Initial axial (left) and sagittal (right) head CT scans show an SAH surrounding the medulla and upper cervical cord.

  • View in gallery

    Preoperative sagittal T2-weighted MR image of the cervical spine shows no abnormal signals suspicious for myelopathy or infarction on the spinal cord (left). MR angiography demonstrates arterial dilatation near the craniocervical junction (right).

  • View in gallery

    Lateral (A), right oblique (B), and three-dimensional reconstruction (C). Digital subtraction angiography of the left vertebral artery shows CCJAVF from the radiculomeningeal artery (arrow) and ascending intracranial drainage (arrowheads) and drainers for epidural venous plexus. The postoperative image (D) reveals the disappearance of intracranial drainage and flow reduction of drainage for the venous plexus.

  • View in gallery

    Postoperative CT angiography demonstrates a huge thrombus formation in the left IJV (A and B). Retrospectively, the initial CT angiography shows occlusion of the left innominate vein and IJV (C and D).

  • 1

    Hiramatsu M, Sugiu K, Ishiguro T, et al. Angioarchitecture of arteriovenous fistulas at the craniocervical junction: a multicenter cohort study of 54 patients. J Neurosurg. 2018;128(6):18391849.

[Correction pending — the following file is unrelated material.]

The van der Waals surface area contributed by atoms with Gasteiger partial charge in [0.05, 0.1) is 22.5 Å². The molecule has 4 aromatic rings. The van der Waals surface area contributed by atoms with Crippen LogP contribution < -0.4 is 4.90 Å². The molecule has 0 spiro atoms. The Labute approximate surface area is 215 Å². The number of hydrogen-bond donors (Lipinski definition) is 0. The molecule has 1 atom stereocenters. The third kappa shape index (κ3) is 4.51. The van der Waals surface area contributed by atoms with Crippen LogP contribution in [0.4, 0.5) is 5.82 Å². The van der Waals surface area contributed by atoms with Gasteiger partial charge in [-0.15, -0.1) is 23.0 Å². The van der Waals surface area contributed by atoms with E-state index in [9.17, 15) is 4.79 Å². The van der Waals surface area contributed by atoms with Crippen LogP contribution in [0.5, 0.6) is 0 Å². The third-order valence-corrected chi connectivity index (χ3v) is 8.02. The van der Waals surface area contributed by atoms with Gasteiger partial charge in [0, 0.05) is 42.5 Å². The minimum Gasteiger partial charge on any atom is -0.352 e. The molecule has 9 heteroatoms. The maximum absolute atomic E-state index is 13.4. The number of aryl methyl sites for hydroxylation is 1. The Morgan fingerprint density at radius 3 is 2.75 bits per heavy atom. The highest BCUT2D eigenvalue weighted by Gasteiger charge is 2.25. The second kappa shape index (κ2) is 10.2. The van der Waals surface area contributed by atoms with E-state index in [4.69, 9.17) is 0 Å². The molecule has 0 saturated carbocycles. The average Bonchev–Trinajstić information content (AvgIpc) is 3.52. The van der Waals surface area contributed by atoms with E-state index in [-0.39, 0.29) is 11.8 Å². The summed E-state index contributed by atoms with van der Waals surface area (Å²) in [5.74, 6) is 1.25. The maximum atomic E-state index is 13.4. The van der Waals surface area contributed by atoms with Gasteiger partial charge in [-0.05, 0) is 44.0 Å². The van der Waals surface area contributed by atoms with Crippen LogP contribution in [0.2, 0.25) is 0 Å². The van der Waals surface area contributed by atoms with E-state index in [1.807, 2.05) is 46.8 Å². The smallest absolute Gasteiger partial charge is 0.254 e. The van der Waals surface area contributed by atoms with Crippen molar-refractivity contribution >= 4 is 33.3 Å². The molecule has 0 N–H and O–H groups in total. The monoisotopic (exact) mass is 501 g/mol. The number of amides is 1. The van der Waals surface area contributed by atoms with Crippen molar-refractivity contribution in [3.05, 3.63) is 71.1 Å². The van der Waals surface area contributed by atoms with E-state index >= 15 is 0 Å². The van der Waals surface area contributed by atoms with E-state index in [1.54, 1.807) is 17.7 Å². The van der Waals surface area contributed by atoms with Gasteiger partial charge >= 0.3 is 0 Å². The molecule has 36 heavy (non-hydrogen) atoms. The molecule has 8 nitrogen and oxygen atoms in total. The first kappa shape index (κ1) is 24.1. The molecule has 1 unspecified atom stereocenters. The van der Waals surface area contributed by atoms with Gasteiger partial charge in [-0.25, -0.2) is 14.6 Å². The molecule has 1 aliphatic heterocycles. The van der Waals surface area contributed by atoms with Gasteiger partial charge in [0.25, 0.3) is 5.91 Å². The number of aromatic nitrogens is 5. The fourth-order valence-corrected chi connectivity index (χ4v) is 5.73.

• Crossref
    • PubMed
    • Search Google Scholar
    • Export Citation
  • 2

    Matsubara S, Toi H, Takai H, et al. Variations and management for patients with craniocervical junction arteriovenous fistulas: comparison of dural, radicular, and epidural arteriovenous fistulas. Surg Neurol Int. 2021;12:411.

    • Crossref
    • PubMed
    • Search Google Scholar
    • Export Citation
  • 3

    Zhao J, Xu F, Ren J, Manjila S, Bambakidis NC. Dural arteriovenous fistulas at the craniocervical junction: a systematic review. J Neurointerv Surg. 2016;8(6):648653.

    • Crossref
    • PubMed
    • Search Google Scholar
    • Export Citation
  • 4